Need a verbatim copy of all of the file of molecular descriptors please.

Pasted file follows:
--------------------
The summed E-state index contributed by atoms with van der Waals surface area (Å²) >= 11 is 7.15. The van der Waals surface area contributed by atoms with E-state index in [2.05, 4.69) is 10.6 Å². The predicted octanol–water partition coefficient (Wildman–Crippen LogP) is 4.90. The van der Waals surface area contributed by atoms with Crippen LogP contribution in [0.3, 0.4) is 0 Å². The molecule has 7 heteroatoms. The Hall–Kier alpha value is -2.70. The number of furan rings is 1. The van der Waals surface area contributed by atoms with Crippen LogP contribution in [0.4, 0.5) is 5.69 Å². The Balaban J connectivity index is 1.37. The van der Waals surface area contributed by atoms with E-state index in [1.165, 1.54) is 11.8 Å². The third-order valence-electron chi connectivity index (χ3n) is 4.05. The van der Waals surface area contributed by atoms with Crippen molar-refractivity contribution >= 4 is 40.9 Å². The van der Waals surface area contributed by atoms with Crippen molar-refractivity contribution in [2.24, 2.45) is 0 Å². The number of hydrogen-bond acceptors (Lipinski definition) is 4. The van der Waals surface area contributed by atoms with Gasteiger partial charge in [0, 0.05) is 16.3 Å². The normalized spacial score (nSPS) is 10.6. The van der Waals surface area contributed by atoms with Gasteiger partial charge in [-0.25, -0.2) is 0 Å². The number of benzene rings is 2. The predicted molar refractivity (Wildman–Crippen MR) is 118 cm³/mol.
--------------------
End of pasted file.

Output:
The summed E-state index contributed by atoms with van der Waals surface area (Å²) >= 11 is 7.15. The van der Waals surface area contributed by atoms with E-state index in [2.05, 4.69) is 10.6 Å². The predicted octanol–water partition coefficient (Wildman–Crippen LogP) is 4.90. The van der Waals surface area contributed by atoms with Crippen LogP contribution in [0.3, 0.4) is 0 Å². The molecule has 7 heteroatoms. The Hall–Kier alpha value is -2.70. The number of furan rings is 1. The van der Waals surface area contributed by atoms with Crippen LogP contribution in [0.4, 0.5) is 5.69 Å². The Balaban J connectivity index is 1.37. The van der Waals surface area contributed by atoms with E-state index in [1.165, 1.54) is 11.8 Å². The third-order valence-electron chi connectivity index (χ3n) is 4.05. The van der Waals surface area contributed by atoms with Crippen molar-refractivity contribution >= 4 is 40.9 Å². The van der Waals surface area contributed by atoms with Crippen molar-refractivity contribution in [2.24, 2.45) is 0 Å². The number of hydrogen-bond acceptors (Lipinski definition) is 4. The van der Waals surface area contributed by atoms with Gasteiger partial charge in [0, 0.05) is 16.3 Å². The normalized spacial score (nSPS) is 10.6. The van der Waals surface area contributed by atoms with Gasteiger partial charge in [-0.25, -0.2) is 0 Å². The number of benzene rings is 2. The predicted molar refractivity (Wildman–Crippen MR) is 118 cm³/mol.